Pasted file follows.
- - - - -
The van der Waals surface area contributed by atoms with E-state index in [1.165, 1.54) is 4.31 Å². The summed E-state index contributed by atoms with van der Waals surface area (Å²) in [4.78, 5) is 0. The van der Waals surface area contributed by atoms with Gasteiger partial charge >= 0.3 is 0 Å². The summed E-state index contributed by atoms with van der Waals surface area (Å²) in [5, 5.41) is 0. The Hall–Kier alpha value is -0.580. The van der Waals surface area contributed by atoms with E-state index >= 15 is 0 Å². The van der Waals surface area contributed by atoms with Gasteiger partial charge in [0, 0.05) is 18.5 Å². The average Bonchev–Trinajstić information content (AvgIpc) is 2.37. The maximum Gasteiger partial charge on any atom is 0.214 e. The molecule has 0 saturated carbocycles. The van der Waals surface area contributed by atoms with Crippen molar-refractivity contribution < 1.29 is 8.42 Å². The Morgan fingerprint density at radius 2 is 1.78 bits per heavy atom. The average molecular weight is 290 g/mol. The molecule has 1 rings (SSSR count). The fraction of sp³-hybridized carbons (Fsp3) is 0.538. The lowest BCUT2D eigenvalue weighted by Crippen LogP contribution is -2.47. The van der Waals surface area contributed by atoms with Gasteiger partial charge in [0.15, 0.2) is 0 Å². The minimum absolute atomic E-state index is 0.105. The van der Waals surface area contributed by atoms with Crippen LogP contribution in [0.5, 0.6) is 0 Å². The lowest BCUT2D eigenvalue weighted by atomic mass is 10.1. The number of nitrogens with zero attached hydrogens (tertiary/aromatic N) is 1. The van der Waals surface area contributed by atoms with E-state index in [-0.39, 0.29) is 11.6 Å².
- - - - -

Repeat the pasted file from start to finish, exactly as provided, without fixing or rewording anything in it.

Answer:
The van der Waals surface area contributed by atoms with E-state index in [1.165, 1.54) is 4.31 Å². The summed E-state index contributed by atoms with van der Waals surface area (Å²) in [4.78, 5) is 0. The van der Waals surface area contributed by atoms with Gasteiger partial charge >= 0.3 is 0 Å². The summed E-state index contributed by atoms with van der Waals surface area (Å²) in [5, 5.41) is 0. The Hall–Kier alpha value is -0.580. The van der Waals surface area contributed by atoms with E-state index >= 15 is 0 Å². The van der Waals surface area contributed by atoms with Gasteiger partial charge in [0, 0.05) is 18.5 Å². The average Bonchev–Trinajstić information content (AvgIpc) is 2.37. The maximum Gasteiger partial charge on any atom is 0.214 e. The molecule has 0 saturated carbocycles. The van der Waals surface area contributed by atoms with Crippen molar-refractivity contribution < 1.29 is 8.42 Å². The Morgan fingerprint density at radius 2 is 1.78 bits per heavy atom. The average molecular weight is 290 g/mol. The molecule has 1 rings (SSSR count). The fraction of sp³-hybridized carbons (Fsp3) is 0.538. The lowest BCUT2D eigenvalue weighted by Crippen LogP contribution is -2.47. The van der Waals surface area contributed by atoms with Gasteiger partial charge in [0.15, 0.2) is 0 Å². The minimum absolute atomic E-state index is 0.105. The van der Waals surface area contributed by atoms with Crippen LogP contribution in [0.5, 0.6) is 0 Å². The lowest BCUT2D eigenvalue weighted by atomic mass is 10.1. The number of nitrogens with zero attached hydrogens (tertiary/aromatic N) is 1. The van der Waals surface area contributed by atoms with E-state index in [-0.39, 0.29) is 11.6 Å².